By bringing the tempi so much closer together, they knit these two apparently disjointed sections together to form a much larger ‘introduction’. The thing that’s really surprising, and that we would almost never do now, is the pretty noticeable accelerando into the main E-flat cadence at b.21-22. This has the undeniable effect of saying: here we go, this is where it really gets going! It is clearly no accident; it’s a very well-thought through, harmonically justified structural conclusion, that the introduction comprises the entire section until the main perfect cadence. Expressing this depends on their use of a device – unmarked accelerando – that modern players are usually told to avoid because it implies a lack of control. (Ironically, it is also sometimes discouraged because it interferes with the musical structure!). In this case, though, the musicians actually create their own very sophisticated structure that is quite different from the obvious one that can be derived from the tempo markings.

 

Again, we can think of this as a sort of hierarchical model, in which certain features of scores are seen as governing, and others as subsidiary; this seems to have changed over time. For the Klinglers, it seems that harmonic structure was pretty high up the pecking order, and so tempo variation could be used for expressing their harmonic reading of the structure. (Interestingly, as in their take on the opening 6 bars, you can also hear exactly what the marked meter is - 3/4, not one in a bar…)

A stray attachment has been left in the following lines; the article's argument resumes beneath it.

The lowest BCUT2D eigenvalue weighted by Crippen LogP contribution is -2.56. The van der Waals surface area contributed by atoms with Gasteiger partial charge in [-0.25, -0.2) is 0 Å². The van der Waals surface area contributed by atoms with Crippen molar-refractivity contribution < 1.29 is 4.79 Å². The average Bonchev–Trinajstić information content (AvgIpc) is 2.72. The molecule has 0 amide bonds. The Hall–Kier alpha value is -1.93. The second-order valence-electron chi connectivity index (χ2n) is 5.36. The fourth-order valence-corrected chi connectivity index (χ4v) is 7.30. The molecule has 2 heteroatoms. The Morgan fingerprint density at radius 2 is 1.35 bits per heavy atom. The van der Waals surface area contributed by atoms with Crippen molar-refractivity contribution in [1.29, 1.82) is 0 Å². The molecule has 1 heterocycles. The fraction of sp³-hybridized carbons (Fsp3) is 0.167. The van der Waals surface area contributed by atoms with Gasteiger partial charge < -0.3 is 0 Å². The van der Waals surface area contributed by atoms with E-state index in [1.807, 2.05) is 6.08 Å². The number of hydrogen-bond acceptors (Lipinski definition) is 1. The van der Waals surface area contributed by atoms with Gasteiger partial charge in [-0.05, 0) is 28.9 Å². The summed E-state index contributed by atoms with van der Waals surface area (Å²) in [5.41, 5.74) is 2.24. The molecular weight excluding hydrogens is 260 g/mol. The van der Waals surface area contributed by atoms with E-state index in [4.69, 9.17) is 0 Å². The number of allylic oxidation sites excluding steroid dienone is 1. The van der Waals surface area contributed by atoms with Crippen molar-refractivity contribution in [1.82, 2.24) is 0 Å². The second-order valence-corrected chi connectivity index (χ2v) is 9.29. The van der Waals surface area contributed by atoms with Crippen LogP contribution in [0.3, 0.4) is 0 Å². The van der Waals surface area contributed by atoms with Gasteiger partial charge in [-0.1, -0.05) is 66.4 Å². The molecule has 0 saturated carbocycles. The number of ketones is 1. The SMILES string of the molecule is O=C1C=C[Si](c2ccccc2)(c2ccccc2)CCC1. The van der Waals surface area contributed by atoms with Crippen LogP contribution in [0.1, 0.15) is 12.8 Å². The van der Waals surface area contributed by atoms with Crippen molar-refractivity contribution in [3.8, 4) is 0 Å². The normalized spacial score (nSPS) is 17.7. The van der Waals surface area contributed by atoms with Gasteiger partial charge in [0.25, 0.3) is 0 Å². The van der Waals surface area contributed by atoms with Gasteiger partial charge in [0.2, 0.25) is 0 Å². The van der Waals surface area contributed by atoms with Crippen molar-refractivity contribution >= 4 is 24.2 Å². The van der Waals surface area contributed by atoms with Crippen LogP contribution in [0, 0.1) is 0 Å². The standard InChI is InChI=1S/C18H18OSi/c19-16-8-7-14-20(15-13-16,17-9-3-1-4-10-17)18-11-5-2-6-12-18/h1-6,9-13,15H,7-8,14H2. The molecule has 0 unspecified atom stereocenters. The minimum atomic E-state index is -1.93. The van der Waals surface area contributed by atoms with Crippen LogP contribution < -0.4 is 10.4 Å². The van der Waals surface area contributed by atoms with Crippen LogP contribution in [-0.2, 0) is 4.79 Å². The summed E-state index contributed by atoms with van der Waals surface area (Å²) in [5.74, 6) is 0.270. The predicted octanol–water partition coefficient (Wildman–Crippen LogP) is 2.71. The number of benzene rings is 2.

Structure, then, is not necessarily something that’s embedded within ‘the music itself’, although it clearly does have a lot to do with the score. It’s worth remembering that we can’t actually hear barlines or tempo markings when we listen to music; instead, we only perceive (indirectly) the structures that the players create by manipulating the moment-to-moment progression of the sound. Often these are the same ones that a quick reading of the score would imply – that’s the thing about listening to music played in a familiar performance style. Unfamiliar styles, on the other hand, sound strange to begin with partly because they conceptualise and express musical structure in different and surprising ways. Groups like the Klinglers seemed to have a rather more hands-on approach than many modern players do; perhaps nowadays we prefer to ‘let the music speak for itself’. But I hope that this example shows that for all the bad press that ‘rubato’ (and especially rushing!) gets, when used in sophisticated ways it can be extraordinarily effective, allowing us to see familiar scores in a new light. Evidence like this also gives us license not only to ‘look for’ structure, but actually to create it for ourselves.